Active

The transistor’s VBC and VBE must be harmful and higher than zero in this mode, respectively. Also, it means that the base voltage must be higher than the emitter but lower than the collector.

So, the collector has to be higher than the emitter, i.e., VC>VB>VE. Interestingly, this model is the transistor’s most potent mode because it changes the device to an amplifier.

Hence, the current that moves into the base pin increases. As a result, the wind that moves into the collector exits the emitter.

Ic = bIB

Where:

Ic = collector current

b = amplification factor

IB = base current

Cut-Off 

This mode occurs when the transistor is off—which is the opposite of saturation. So, in this mode, the transistor resembles an open circuit because it’s void of collector and emitter current.

How do you make a transistor enter this mode? You can do this by ensuring that the emitter and collector voltages are more significant than the base voltage. In other words, the values of VBE and VBC have to be negative.

You can represent the cut-off mode like:

VC > VB

VE >VB

It’s vital to note that we referenced NPN mode transistors throughout the article. So, for the PNP transistor, you’ll have the opposite characteristic of the NPN. For instance, in the saturation mode of PNP transistors, current moves from emitter to collector.

Also, you can reference the table below for a better understanding:

NPN MODEVOLTAGE RELATIONSPNP MODE
ReverseVE > VB > VCActive
Cut-offVE > VB < VCSaturation
SaturationVE < VB > VCCut-off
ActiveVE < VB < VCReverse

How to Calculate Transistor Saturation

It’s easy to calculate the transistor saturation when there’s a curve you can study. So, if your curve shows that the voltage level is at 0V while the current is relatively higher—use Ohm’s law.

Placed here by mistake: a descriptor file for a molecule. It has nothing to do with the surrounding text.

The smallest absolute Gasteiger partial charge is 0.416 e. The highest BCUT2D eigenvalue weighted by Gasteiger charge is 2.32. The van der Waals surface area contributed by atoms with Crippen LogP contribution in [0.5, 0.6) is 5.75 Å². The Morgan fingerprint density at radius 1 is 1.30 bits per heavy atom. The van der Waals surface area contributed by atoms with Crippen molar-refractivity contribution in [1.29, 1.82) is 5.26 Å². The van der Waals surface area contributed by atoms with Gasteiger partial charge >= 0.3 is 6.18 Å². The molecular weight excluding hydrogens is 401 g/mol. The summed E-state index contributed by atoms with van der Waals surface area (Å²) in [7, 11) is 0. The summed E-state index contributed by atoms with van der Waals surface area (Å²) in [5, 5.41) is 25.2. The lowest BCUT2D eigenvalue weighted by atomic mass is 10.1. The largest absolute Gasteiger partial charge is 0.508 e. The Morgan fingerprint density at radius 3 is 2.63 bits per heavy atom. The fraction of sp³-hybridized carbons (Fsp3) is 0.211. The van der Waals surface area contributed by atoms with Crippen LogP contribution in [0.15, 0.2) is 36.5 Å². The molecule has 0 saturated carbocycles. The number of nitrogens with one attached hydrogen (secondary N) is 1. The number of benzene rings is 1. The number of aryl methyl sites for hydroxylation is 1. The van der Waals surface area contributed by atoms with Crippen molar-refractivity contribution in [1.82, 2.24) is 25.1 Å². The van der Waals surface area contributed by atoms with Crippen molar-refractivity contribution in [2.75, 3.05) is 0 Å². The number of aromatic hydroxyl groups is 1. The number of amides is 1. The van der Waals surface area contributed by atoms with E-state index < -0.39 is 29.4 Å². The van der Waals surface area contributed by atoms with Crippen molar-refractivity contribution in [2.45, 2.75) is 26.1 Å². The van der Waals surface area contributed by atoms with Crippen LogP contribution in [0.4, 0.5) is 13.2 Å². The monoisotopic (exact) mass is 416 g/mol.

That way, you’ll be able to determine the resistance between the pins (collector and emitter) of the transistor like this:

RCE =  VCE           0 V

       ——   =   ——   = 0 W

             IC             IC(Sat)

What if you need to determine the approximate saturation collector current for a transistor in a circuit? You can get that by assuming a corresponding short circuit value across the device’s CE (collector-emitter). Then put it in the formula above. You can put VCE as 0V and calculate for VCE(Sat).

Also, if the circuit has a fixed-bias configuration, you can apply for a short course. Consequently, RC (voltage across) will be equal to VCC. And you can express the condition like below.

  • IC(Sat)  =  VCC/RC 

How Do You Know if a Transistor Is Saturated?

Operating a transistor at saturation isn’t easy, but it’s possible. Also, it’s crucial to set your operation within the active region if you want to operate your transistor-like amplifier. Here are proven methods of knowing a saturated transistor:

1. By carrying out an actual measurement

2. Doing simulation—a better method than the previous one

3. Computation—an old method that’s cheap and without limitation. One of the ways you can use this method is by assuming that the circuit is saturated. With that, solve for the maximum gain of the course. Then, relate it to the minimum current progress of the device.

Wrapping Up

In reality, there are different ways you can identify transistor saturated. After all, that’s the only way a transistor will work as a switch to regulate a low DC voltage.

Also, it comes with four modes of operation, and the conditions differ for NPN and PNP transistors. Do you have questions or concerns about saturated transistors? Please feel free to contact us.

Hommer Zhao
Hi, I am Hommer, the founder of WellPCB. So far, we have more than 4,000 customers worldwide. If you have any questions, you can feel free to contact me. I really appreciate any help you can provide.